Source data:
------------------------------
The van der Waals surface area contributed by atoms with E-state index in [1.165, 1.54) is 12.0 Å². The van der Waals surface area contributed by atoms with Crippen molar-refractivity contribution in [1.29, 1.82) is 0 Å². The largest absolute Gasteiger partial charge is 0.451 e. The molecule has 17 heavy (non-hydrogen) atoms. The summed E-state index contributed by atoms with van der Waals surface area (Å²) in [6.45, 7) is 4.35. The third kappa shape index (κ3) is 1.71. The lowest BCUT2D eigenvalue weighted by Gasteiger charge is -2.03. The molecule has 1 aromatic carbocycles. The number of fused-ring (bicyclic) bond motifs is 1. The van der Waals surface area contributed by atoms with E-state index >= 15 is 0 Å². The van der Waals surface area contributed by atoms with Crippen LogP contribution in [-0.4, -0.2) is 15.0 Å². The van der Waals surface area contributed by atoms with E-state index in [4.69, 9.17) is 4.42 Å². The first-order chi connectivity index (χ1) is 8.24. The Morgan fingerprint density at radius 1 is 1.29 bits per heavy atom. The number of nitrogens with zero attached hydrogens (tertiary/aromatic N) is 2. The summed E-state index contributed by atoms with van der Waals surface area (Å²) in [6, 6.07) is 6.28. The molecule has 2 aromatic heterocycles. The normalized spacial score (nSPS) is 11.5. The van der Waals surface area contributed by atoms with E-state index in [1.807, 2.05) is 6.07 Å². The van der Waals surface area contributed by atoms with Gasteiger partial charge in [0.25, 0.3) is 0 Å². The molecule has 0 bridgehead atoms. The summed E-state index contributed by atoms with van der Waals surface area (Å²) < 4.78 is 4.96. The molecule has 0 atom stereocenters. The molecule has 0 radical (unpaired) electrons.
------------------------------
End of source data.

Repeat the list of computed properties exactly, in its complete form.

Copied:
The van der Waals surface area contributed by atoms with E-state index in [1.165, 1.54) is 12.0 Å². The van der Waals surface area contributed by atoms with Crippen molar-refractivity contribution in [1.29, 1.82) is 0 Å². The largest absolute Gasteiger partial charge is 0.451 e. The molecule has 17 heavy (non-hydrogen) atoms. The summed E-state index contributed by atoms with van der Waals surface area (Å²) in [6.45, 7) is 4.35. The third kappa shape index (κ3) is 1.71. The lowest BCUT2D eigenvalue weighted by Gasteiger charge is -2.03. The molecule has 1 aromatic carbocycles. The number of fused-ring (bicyclic) bond motifs is 1. The van der Waals surface area contributed by atoms with E-state index >= 15 is 0 Å². The van der Waals surface area contributed by atoms with Crippen LogP contribution in [-0.4, -0.2) is 15.0 Å². The van der Waals surface area contributed by atoms with E-state index in [4.69, 9.17) is 4.42 Å². The first-order chi connectivity index (χ1) is 8.24. The Morgan fingerprint density at radius 1 is 1.29 bits per heavy atom. The number of nitrogens with zero attached hydrogens (tertiary/aromatic N) is 2. The summed E-state index contributed by atoms with van der Waals surface area (Å²) in [6, 6.07) is 6.28. The molecule has 2 aromatic heterocycles. The normalized spacial score (nSPS) is 11.5. The van der Waals surface area contributed by atoms with E-state index in [1.807, 2.05) is 6.07 Å². The van der Waals surface area contributed by atoms with Gasteiger partial charge in [0.25, 0.3) is 0 Å². The molecule has 0 bridgehead atoms. The summed E-state index contributed by atoms with van der Waals surface area (Å²) < 4.78 is 4.96. The molecule has 0 atom stereocenters. The molecule has 0 radical (unpaired) electrons.